Java Enhanced LL LR Animated Parser
NOTE: jeLLRap is no longer supported. Instead it has been incorporated into the tool JFLAP . With JFLAP you can build SLR(1) parse tables and LL(1) parse tables. See JFLAp for more info.
What is it?
JELLRAP is a graphical tool written for people who wish to parse strings using a variety of algorithms: LL1, LL2, or LR1. It is the Java version of LLParse and LRParse combined into a single tool that will run on multiple platforms. LLParse and LRParse were written in C/C++ and run only on an X-windows environment. If you are currently running LLParse and LRParse and are wondering if you should upgrade, here are some changes that may help you decide:
Written in Java, so it is easier to install
JELLRAP is especially useful for Automata Theory or Compiler courses.
Students can explore, practice, and check their work on their own. It is
an instructional tool to aid in learning the parsing algorithms, and thus
is intended for use with small examples.
Is a single tool so you can switch between LL and LR with ease
Similar look and feel -- even maintains the same keyboard shortcuts
Bug fixes were made to the LL2 Parser
Improved graphics for DFA and trees
New feature to show the rules in a derivation
Can TAB through grammar production rules instead of aligning the mouse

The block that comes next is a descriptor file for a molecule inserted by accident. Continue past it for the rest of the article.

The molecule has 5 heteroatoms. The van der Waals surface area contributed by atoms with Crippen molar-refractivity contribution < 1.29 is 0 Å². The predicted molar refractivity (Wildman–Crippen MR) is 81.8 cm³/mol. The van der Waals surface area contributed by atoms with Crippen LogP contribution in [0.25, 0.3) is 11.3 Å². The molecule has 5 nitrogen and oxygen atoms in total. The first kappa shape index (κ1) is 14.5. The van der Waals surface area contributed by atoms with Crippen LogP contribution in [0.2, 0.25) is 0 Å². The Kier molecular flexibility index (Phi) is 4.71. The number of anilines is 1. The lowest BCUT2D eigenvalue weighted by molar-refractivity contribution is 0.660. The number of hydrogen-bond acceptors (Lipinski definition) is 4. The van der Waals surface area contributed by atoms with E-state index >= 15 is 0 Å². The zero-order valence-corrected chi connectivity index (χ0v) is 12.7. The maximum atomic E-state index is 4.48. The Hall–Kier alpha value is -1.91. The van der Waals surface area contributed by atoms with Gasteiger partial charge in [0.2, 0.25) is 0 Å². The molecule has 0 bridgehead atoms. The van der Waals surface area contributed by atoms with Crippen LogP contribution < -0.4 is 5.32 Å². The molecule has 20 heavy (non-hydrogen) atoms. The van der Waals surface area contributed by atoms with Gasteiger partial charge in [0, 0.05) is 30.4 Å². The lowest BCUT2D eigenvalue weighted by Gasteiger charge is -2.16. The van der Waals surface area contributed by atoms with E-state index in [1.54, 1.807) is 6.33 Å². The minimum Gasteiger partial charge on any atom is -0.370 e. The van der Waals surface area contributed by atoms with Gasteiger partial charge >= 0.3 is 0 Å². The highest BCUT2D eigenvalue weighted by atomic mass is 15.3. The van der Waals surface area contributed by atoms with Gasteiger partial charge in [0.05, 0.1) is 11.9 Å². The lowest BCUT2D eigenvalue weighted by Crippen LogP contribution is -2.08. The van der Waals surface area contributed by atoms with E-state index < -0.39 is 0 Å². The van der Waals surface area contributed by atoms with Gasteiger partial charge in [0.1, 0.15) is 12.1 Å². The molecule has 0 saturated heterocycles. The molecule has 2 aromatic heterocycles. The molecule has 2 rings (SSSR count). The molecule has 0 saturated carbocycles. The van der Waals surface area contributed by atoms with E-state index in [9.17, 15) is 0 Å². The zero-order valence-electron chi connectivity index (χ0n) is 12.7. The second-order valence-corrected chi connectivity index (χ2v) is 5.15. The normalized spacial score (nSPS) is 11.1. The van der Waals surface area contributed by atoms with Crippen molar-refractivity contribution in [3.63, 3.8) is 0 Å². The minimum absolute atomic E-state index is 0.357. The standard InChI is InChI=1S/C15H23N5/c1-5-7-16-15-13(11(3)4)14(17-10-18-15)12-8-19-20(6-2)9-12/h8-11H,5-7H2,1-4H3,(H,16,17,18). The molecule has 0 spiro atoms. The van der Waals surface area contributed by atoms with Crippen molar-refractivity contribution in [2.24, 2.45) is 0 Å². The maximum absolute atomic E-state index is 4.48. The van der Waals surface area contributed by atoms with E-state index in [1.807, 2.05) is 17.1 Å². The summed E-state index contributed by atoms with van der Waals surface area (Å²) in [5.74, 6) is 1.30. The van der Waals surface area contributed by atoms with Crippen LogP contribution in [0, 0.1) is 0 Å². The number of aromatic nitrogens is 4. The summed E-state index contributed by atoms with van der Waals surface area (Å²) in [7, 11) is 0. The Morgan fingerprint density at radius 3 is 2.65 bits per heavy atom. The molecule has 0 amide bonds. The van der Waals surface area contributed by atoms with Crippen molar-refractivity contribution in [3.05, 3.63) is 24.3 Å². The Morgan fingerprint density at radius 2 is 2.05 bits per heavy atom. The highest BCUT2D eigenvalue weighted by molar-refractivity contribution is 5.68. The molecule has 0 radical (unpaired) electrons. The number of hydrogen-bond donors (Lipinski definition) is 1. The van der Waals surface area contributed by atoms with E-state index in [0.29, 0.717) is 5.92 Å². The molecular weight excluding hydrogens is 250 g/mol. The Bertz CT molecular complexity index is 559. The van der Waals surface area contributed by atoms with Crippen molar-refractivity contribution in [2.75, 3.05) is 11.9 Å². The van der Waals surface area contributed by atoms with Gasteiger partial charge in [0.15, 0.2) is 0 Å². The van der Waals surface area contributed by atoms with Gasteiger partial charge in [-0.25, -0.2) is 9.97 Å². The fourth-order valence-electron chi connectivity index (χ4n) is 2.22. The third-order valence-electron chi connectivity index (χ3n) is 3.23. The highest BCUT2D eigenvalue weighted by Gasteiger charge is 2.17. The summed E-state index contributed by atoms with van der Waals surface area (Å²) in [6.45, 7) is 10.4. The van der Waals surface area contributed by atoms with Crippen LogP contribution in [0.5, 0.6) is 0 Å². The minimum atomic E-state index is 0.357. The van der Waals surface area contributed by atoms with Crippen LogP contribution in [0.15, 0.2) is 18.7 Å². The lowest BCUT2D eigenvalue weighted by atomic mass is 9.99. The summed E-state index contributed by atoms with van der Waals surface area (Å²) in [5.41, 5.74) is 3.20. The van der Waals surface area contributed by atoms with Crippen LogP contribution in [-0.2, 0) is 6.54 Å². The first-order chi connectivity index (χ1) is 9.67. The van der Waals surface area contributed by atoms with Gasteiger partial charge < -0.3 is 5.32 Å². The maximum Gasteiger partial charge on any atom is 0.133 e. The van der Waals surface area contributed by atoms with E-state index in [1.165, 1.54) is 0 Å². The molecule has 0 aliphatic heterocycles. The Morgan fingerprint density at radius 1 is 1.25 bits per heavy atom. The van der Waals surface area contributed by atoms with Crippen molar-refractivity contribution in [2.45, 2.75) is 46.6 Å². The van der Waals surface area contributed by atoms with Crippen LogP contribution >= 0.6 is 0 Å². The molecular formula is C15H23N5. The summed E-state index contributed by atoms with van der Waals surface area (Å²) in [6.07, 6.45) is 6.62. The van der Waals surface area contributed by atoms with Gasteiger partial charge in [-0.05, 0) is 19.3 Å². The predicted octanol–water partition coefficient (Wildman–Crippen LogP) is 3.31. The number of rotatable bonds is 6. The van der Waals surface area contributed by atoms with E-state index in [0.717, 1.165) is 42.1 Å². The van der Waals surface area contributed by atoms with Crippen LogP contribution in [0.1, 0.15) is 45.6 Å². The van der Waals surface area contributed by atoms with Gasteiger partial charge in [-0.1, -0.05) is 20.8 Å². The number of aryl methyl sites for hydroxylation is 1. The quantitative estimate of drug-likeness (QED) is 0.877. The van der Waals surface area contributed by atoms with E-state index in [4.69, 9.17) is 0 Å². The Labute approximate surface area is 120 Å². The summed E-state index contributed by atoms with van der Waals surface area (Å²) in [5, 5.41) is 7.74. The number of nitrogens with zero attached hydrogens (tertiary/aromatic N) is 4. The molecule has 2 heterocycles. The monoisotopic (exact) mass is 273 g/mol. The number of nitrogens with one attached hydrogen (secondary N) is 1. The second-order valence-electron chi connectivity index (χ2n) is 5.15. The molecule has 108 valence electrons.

LL1 vs LL2 vs LR1
The first L is for parsing input from left to right and the second L is for using leftmost derivations. JELLRAP supports both LL1 parsing and LL2 parsing whereby the 1 and 2 indicates the number of lookahead symbols. For the R in LR1 stand for using the rightmost derivation and JELLRAP only supports using 1 look ahead symbol.
Can I see it first?
Sneak Preview!! (if your browser can support a Java 1.1 Applet)
How do I get my own?
Read the README file and then Download the whole package from here (including the source code):
ftp://ftp.cs.duke.edu/pub/rodger/tools/jellrap.12-97.tar.gz (any platform)
Simplified class diagram
JELLRAP was written by undergraduates at Duke University, Alex Karweit and Robyn Geer, headed by Prof. Susan Rodger, and financed by a grant from the National Science Foundation.